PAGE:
“God, science, evidence”: “The God of Jesus Christ is certainly not a great watchmaker”



How to read the book God, science, evidenceappeared this winter? Its first merit is to offer us a whole historical journey to highlight the fact that, after the growth, during the nineteenth and early twentieth century, of scientific currents – according to which science is the only reliable source of knowledge. in the world, this attitude has been widely called into question and questioned by the very evolution of scientific discoveries. The work thus reviews all these scientific advances which have introduced complexity and incompleteness into the scientific process, whether in thermodynamics, quantum mechanics, or even in natural science, or with the anthropic principle. in astrophysics.

By its own movement, each of the sciences shows that “the substance of things”, the first principle, escapes it. That we cannot therefore make science the origin of everything and the explanation of everything. The pure and hard scientism triumphant of the beginning of the XXth century has been undermined by all the evolution of scientific research for a century.

A new definition of the scientific object

In itself, this is nothing new. These discoveries were already known, since the years 1980-2000. We are now effectively faced with a new definition of the scientific object: an object that we do not study “in itself”, but in its relations, its interactions with others (epistemic), and also with the subject who studied.

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In today’s complexity, therefore, there is uncertainty and incompleteness. But that does not mean that science is delegitimized, we cannot speak of the defeat of scientific reason. Simply, this incompleteness has become the very condition of the scientific exercise. Therefore, a totally materialistic view is difficult to hold. In this sense, I agree with the idea, promoted by the book, that recent discoveries question us on “the basis of things”.

But should we see, as this work claims, in this incompleteness the proofs of the existence of God? No, because the domains are then confused. The anthropic principle, of which the book speaks, raises questions. But it does not prove that there would be “behind things” a God who would have adjusted the mechanisms of the Universe and the living. And the God of Jesus Christ is certainly not a “great watchmaker” God.

Do not confuse the fields of science and faith

Basically, this questioning of current science makes it possible to relaunch the dialogue between Faith and science. But this dialogue must take care to articulate these areas well, and not to confuse them. For example, when we examine the relationship between Creation, in the biblical sense, and evolution, in the Darwinian sense. The two processes are not on the same plane and therefore should not be confused.

Creation is in the order of transcendence. In a way, all that is “exists” because God makes it to be. While the principle of evolution teaches us that everything that has appeared in the course of the history of life is the result of the transformation of energy and matter. We must therefore manage to articulate these two actions, without confusing them. Teilhard de Chardin has a beautiful expression: “God makes things happen. “ God don’t take his screwdriver. It gives the conditions for things to get done. Above all, the God of the Covenant gives autonomy to creatures, who pursue creation. God is neither the maker nor the great watchmaker. He creates by his Word, in a free Love.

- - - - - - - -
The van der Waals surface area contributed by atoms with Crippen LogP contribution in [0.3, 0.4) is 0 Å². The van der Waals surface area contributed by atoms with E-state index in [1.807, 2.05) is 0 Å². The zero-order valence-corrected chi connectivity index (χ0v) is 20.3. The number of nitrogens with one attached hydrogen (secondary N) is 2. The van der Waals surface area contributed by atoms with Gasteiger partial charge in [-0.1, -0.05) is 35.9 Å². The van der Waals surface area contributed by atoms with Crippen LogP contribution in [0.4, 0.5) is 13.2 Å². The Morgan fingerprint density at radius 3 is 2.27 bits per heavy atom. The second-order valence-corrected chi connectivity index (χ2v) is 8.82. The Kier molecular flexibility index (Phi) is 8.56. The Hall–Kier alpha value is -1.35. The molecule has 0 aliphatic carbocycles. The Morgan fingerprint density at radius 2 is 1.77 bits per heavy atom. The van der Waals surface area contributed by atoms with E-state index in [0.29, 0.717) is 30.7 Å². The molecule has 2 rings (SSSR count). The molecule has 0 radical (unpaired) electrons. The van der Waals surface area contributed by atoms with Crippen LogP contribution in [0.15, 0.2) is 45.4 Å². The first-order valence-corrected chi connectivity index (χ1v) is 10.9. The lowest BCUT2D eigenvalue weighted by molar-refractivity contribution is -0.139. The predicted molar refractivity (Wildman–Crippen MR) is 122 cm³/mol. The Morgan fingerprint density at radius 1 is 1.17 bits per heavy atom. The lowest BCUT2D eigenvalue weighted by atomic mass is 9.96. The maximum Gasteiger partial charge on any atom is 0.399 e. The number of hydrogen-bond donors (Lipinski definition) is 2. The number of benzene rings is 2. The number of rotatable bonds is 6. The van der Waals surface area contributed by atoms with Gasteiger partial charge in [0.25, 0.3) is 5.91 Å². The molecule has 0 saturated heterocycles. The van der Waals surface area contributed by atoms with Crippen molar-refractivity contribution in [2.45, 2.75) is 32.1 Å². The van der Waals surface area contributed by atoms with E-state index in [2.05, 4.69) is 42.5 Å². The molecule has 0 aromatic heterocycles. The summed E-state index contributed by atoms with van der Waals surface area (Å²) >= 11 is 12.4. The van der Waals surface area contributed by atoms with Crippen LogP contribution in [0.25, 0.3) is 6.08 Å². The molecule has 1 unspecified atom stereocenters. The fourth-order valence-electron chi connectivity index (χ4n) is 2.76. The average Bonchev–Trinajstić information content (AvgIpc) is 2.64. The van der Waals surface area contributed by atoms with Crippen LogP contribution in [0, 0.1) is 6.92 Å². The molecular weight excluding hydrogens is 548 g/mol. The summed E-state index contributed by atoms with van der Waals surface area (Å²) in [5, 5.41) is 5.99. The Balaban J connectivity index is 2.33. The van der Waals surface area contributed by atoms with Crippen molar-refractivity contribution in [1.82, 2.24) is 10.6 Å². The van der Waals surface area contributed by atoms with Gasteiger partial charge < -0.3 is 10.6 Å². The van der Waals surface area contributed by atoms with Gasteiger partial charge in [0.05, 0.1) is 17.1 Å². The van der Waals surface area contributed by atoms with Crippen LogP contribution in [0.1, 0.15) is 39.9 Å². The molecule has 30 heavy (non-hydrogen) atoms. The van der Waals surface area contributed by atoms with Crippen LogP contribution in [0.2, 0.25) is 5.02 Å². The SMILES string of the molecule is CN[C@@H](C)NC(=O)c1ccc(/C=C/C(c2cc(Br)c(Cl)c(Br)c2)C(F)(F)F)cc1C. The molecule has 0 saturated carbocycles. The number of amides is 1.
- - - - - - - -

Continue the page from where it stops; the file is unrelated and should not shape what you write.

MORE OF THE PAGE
God is not a maker

John Paul II, in the encyclical Fides and ratio, clearly highlights these different levels. It is true that we can regret the tendency of our society to separate in a watertight manner the domain of faith and that of science, a tendency which moreover affects Catholics themselves: one is a believer in the Church, scientist in his laboratory. It is showing fideism, and I understand that the book wants to fight against that, in a society that distrusts religion. But between a form of concordance, which brings all science back to God, and a fideism, according to which reason teaches us nothing about the true nature of things, there is an articulation to be made, with respect for the different domains.

→ READ ALSO. To get out of the misunderstandings between God and science

In particular in the field of theology: God is not a maker. It is a God of the Covenant, who created an unfinished world, which creatures must continue. As Basil of Cesarea nicely puts it: “God allowed man to enter the workshop of divine creation. “ But it is different from a sort of superior intelligence, of “intelligent design” which would inevitably lead the liner of the Universe and of humanity. Or rather, it is the intelligence of love and free giving, which inspires and attracts this evolution (from alpha to omega). This is the whole risk of faith, and of the freedom that it gives us.

Science does not prove the inexistence of God, and in this the book is correct. But the reverse is also true: science does not prove the existence of God either. Besides, what would be the faith in a God of which we have scientific proof? It would not be faith… On the other hand, we must know how to account for our faith with rational arguments, our reason, in the context of scientific discoveries in particular. Talk about the intelligence of the Creator God. To be a believer is not irrational.

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